Paul Goble Staunton, January 25 – The decline in support for Vladimir Putin has attracted far more attention than the sharper fall in backing for the pro-Kremlin United Russia, but that is a mistake, the editors of Nezavisimaya gazeta say, because few Russians think they’ll be voting for Putin soon if at all while all know there’ll be elections in which they can vote against United Russia. And that in turn means, the editors say, the Kremlin needs to decide how or if it wants to save United Russia, whose “victories” many will assume were possible only by the application of administrative measures or whose losses will confront the center with problems in 2019 and even more in the Duma vote in 2021 (ng.ru/editorial/2019-01-24/2_7491_red.html). It should be obvious to everyone, the lead article continues, that it doesn’t make any difference whether a governor is from the United Russia Party or from one of the three other systemic parties, the KPRF, the LDPR or Just Russia. Anyone elected as a candidate of the latter quickly becomes part of the system. That means at least two things. On the one hand, the Kremlin can pick and choose whom to support on the basis of who is likely to win, confident that it can control the behavior of the individual chosen. And on the other, the center can leave the issue of regional or local parliamentary elections to local party cells rather than trying to control everything. Most of the problems in the regions arise not because of the Kremlin’s actions but because “of the domination in the federal subjects or one or another groups who do not want to give up their monopoly on power.” Thus, it is not to be excluded that Moscow’s introduction of outsiders is “an attempt to change that situation.” The Kremlin will achieve far more, the editors suggest, if it chooses its fights carefully rather than assumes that it has to ensure United Russia wins in every case. Indeed, tying itself too closely to a party that has become the target of anger among opposition groups and the population is an almost certain way to lose. The mayoral and gubernatorial elections this year won’t matter that much, Nezavisimaya gazeta suggests, but they will set the stage for the vastly more important Duma contests in 2021, an election that the Kremlin will have little choice but to listen to unless it intends to dispense with voting altogether, a high risk strategy few now think possible.
Window on Eurasia — New Series: One in Seven Russians Involved with Country’s Prisons, ‘a State within a State’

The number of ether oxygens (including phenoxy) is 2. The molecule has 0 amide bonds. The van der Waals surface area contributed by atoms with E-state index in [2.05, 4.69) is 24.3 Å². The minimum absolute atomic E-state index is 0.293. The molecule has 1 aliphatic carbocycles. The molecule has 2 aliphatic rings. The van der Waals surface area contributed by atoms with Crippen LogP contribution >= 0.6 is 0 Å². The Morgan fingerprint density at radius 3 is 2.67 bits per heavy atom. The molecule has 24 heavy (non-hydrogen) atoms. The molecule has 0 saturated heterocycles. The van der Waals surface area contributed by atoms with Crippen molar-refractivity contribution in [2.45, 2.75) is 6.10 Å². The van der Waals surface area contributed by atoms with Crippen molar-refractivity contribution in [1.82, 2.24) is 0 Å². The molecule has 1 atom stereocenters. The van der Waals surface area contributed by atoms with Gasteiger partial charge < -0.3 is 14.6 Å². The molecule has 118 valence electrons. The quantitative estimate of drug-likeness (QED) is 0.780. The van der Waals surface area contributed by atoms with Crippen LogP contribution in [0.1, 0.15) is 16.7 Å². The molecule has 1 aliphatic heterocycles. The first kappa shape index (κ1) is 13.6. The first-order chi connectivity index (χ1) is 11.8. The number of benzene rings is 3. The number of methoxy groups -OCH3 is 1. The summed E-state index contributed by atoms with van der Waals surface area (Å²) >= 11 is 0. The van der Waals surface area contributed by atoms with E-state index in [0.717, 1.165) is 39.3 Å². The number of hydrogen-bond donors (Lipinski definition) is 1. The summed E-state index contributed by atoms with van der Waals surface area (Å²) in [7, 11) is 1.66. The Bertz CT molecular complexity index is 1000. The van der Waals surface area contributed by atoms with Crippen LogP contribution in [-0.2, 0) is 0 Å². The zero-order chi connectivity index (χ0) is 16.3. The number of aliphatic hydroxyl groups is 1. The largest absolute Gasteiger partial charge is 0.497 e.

Paul Goble Staunton, January 24 – Twenty million Russians, roughly one in every seven, are involved with the country’s prisons either as inmates or as part of the criminal justice system writ large. Indeed, it is now such a large entity, a new study says, that like Stalin’s GULAG, it is becoming “a state within a state.” Two years ago, Olga and Vyacheslav Kiyutsin prepared a study on the prison system for St. Petersburg’s Institute for Problems of Contemporary Society in the hopes of sparking a public discussion of an institution this large; but, Viktor Bulavintsev says, the problem is so large and complicated that they failed in that regard (forum-msk.org/material/news/15360374.html). One way or another, the Kiyutsins say, the Russian penal system extends beyond the Federal Penal Service to include various ministries and administrations in the government and “no fewer than 20 million people including those being arrested and those condemned, those freed conditionally … their relatives and friends,” and many others. It is so diverse that it is almost impossible to manage, and the federal system doesn’t rehabilitate people as intended but breeds ever more criminals as people pass through it, the investigators continue. Its educational system is large but ineffective. The system is expensive but most of the money goes to prison staff of all kinds rather than to the benefit of prisoners. Mortality and morbidity among prisoners remain high, despite there being 29,000 doctors in the prison system, and these are below all-Russian figures only because the average age of inmates is lower than the average age of men in the population. And violence among inmates and between inmates and guards is increasing with each passing year. But the greatest indictment of the system is the increasing rates of recidivism. Between 2005 and 2015, the share of Russians convicted after being released rose from 28 percent of all judgments to 45 percent. As a result, more than a quarter of all those behind bars are repeat offenders, and another 199,000 have more than two judgments against them. The federal penal administration in recent years has equated effectiveness with autonomy; that is, it has sought “a dictatorship of administration” over all branches of the criminal process rather than showing improvements in any of the sectors. It has achieved dictatorial powers, the researchers say; but it has not met its stated goals. According to the Kiyutsins, “the penal system of Rsusia needs to be radically reformed in the coming years. Above all,” they say, “by giving it a new conception, making the system not about punishment but about correction, and increasing the practice of punishments that do not require putting people behind bars.” To those ends, they continue, the various functions in the prison system need to be divided up among the relevant ministries rather than having everything concentrated in one agency. Unless that happens, inefficiencies and corruption will continue to flourish. To start with, isolators in which those being investigated must become part of the interior ministry rather than the Federal Penitentiary Service. Otherwise, the researchers conclude, “the Federal Penitentiary Service will finally become ‘a state within a state,’ having its own powerful armed structure with its own fortress-like institutions throughout the country and with hundreds of thousands of condemned who are absolutely under its control.”